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The Tunisian revolution

Political disillusionment, caused by fierce police suppression and economic hardship – most evident in the high poverty and unemployment rates, particularly among Tunisia’s youth – had long undermined the legitimacy of the autocratic Ben Ali regime in the eyes of most Tunisians. When, on 17 December 2010, a street vendor named Mohamed Bouazizi, a resident of the impoverished town of Sidi Bouzid, protested his plight by self-immolation, protests were sparked that led eventually to a general uprising against the Ben Ali regime.

In the beginning, protests were limited mostly to Tunisia’s south, the country’s poorest region, where the police tried to contain demonstrators through arrests and extreme violence. Eventually, however, through media and online platforms such as Facebook and Twitter, news of the clashes reached other parts of the country, which responded with similar uprisings. The Tunisian General Labour Union (Union Générale Tunisienne du Travail, UGTT), Tunisia’s powerful trade union, as well as Facebook and Twitter facilitated the organization of mass protests that would rock the entire country.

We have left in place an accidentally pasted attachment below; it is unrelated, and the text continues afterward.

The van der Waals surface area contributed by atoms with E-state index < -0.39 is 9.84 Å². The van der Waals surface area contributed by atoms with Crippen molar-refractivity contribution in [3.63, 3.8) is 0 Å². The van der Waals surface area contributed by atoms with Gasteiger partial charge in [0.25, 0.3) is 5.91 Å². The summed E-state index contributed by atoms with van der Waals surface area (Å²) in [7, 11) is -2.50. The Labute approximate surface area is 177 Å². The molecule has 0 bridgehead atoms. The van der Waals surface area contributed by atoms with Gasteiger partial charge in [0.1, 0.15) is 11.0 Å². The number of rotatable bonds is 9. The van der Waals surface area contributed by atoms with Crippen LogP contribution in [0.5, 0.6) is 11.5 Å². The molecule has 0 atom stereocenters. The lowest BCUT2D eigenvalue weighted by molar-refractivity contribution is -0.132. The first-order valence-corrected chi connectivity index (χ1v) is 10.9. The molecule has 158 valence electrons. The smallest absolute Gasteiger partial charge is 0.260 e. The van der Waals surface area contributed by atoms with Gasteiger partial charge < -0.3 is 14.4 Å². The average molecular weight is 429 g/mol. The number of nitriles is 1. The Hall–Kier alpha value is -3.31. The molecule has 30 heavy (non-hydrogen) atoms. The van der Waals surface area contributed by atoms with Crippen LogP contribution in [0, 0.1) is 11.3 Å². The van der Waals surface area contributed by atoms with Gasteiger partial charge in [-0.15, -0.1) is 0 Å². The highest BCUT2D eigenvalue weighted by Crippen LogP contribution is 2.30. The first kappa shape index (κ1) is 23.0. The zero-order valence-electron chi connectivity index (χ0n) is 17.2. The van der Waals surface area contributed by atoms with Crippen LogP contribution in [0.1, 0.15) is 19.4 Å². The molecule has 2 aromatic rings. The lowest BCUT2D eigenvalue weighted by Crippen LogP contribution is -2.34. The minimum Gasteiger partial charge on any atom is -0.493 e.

What was initially a protest of impoverished and marginalized people came to involve all social groups – including professionals such as lawyers, doctors, and teachers – who took to the streets protesting their economic situation and demanding more political rights. Ben Ali’s response to what would become a general uprising against his regime was at first marked by the use of violence and public threats of punishment, and he blamed national and international media for spreading false information and supporting the actions of what he called ‘extremists’.

When this failed to contain the protests, which became increasingly powerful and widespread, the regime was forced to resign, and Ben Ali and his family fled to Saudi Arabia on 14 January 2011.

The January 2011 revolution in pictures

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